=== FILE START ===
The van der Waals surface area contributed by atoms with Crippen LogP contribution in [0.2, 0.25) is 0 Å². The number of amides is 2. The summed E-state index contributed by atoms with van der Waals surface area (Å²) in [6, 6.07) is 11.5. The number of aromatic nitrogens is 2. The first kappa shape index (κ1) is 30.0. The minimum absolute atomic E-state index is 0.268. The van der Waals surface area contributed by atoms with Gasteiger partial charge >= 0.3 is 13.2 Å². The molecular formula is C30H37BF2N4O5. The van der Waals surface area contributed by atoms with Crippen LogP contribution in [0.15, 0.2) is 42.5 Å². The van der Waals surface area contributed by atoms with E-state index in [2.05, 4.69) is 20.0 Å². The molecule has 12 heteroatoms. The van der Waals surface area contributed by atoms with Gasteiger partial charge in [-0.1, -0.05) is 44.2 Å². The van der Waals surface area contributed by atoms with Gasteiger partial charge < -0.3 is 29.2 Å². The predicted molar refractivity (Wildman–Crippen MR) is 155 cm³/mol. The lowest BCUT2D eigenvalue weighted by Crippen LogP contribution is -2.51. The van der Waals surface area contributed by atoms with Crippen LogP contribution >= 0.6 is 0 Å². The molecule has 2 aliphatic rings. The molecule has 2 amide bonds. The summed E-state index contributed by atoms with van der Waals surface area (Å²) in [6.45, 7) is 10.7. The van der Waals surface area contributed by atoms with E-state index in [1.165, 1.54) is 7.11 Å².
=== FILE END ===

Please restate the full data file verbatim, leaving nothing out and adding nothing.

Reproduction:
The van der Waals surface area contributed by atoms with Crippen LogP contribution in [0.2, 0.25) is 0 Å². The number of amides is 2. The summed E-state index contributed by atoms with van der Waals surface area (Å²) in [6, 6.07) is 11.5. The number of aromatic nitrogens is 2. The first kappa shape index (κ1) is 30.0. The minimum absolute atomic E-state index is 0.268. The van der Waals surface area contributed by atoms with Gasteiger partial charge >= 0.3 is 13.2 Å². The molecular formula is C30H37BF2N4O5. The van der Waals surface area contributed by atoms with Crippen LogP contribution in [0.15, 0.2) is 42.5 Å². The van der Waals surface area contributed by atoms with E-state index in [2.05, 4.69) is 20.0 Å². The molecule has 12 heteroatoms. The van der Waals surface area contributed by atoms with Gasteiger partial charge in [-0.1, -0.05) is 44.2 Å². The van der Waals surface area contributed by atoms with Gasteiger partial charge < -0.3 is 29.2 Å². The predicted molar refractivity (Wildman–Crippen MR) is 155 cm³/mol. The lowest BCUT2D eigenvalue weighted by Crippen LogP contribution is -2.51. The van der Waals surface area contributed by atoms with Crippen LogP contribution >= 0.6 is 0 Å². The molecule has 2 aliphatic rings. The molecule has 2 amide bonds. The summed E-state index contributed by atoms with van der Waals surface area (Å²) in [6.45, 7) is 10.7. The van der Waals surface area contributed by atoms with E-state index in [1.165, 1.54) is 7.11 Å².